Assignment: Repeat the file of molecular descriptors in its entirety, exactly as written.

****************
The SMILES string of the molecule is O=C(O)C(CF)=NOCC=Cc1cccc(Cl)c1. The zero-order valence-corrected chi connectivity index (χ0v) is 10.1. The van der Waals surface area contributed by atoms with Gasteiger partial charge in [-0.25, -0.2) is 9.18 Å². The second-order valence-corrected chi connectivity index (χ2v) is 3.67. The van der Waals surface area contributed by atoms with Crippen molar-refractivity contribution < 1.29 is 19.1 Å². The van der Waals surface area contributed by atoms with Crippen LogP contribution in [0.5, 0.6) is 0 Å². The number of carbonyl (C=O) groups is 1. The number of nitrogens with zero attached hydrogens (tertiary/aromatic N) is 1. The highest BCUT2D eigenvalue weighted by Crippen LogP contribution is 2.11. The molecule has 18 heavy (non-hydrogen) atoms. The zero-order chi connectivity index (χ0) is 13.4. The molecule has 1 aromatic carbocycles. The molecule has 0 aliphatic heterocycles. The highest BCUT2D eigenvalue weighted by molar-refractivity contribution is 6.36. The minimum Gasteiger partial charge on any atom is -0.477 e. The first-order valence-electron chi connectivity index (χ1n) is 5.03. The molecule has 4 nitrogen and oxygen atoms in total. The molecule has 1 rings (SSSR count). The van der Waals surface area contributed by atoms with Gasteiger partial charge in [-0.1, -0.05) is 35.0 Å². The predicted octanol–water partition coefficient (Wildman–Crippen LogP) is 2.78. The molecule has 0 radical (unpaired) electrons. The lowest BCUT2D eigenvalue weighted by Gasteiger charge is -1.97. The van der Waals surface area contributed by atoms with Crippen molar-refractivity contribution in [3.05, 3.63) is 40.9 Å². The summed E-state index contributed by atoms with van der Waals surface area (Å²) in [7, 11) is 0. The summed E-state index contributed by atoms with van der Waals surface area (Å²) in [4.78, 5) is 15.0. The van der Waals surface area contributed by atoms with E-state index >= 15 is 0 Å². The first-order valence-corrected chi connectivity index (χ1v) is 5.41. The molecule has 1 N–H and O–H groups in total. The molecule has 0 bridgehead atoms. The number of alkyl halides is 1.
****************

The SMILES string of the molecule is O=C(O)C(CF)=NOCC=Cc1cccc(Cl)c1. The zero-order valence-corrected chi connectivity index (χ0v) is 10.1. The van der Waals surface area contributed by atoms with Gasteiger partial charge in [-0.25, -0.2) is 9.18 Å². The second-order valence-corrected chi connectivity index (χ2v) is 3.67. The van der Waals surface area contributed by atoms with Crippen molar-refractivity contribution < 1.29 is 19.1 Å². The van der Waals surface area contributed by atoms with Crippen LogP contribution in [0.5, 0.6) is 0 Å². The number of carbonyl (C=O) groups is 1. The number of nitrogens with zero attached hydrogens (tertiary/aromatic N) is 1. The highest BCUT2D eigenvalue weighted by Crippen LogP contribution is 2.11. The molecule has 18 heavy (non-hydrogen) atoms. The zero-order chi connectivity index (χ0) is 13.4. The molecule has 1 aromatic carbocycles. The molecule has 0 aliphatic heterocycles. The highest BCUT2D eigenvalue weighted by molar-refractivity contribution is 6.36. The minimum Gasteiger partial charge on any atom is -0.477 e. The first-order valence-electron chi connectivity index (χ1n) is 5.03. The molecule has 4 nitrogen and oxygen atoms in total. The molecule has 1 rings (SSSR count). The van der Waals surface area contributed by atoms with Gasteiger partial charge in [-0.1, -0.05) is 35.0 Å². The predicted octanol–water partition coefficient (Wildman–Crippen LogP) is 2.78. The molecule has 0 radical (unpaired) electrons. The lowest BCUT2D eigenvalue weighted by Gasteiger charge is -1.97. The van der Waals surface area contributed by atoms with Crippen molar-refractivity contribution in [3.05, 3.63) is 40.9 Å². The summed E-state index contributed by atoms with van der Waals surface area (Å²) in [7, 11) is 0. The summed E-state index contributed by atoms with van der Waals surface area (Å²) in [4.78, 5) is 15.0. The van der Waals surface area contributed by atoms with E-state index >= 15 is 0 Å². The first-order valence-corrected chi connectivity index (χ1v) is 5.41. The molecule has 1 N–H and O–H groups in total. The molecule has 0 bridgehead atoms. The number of alkyl halides is 1.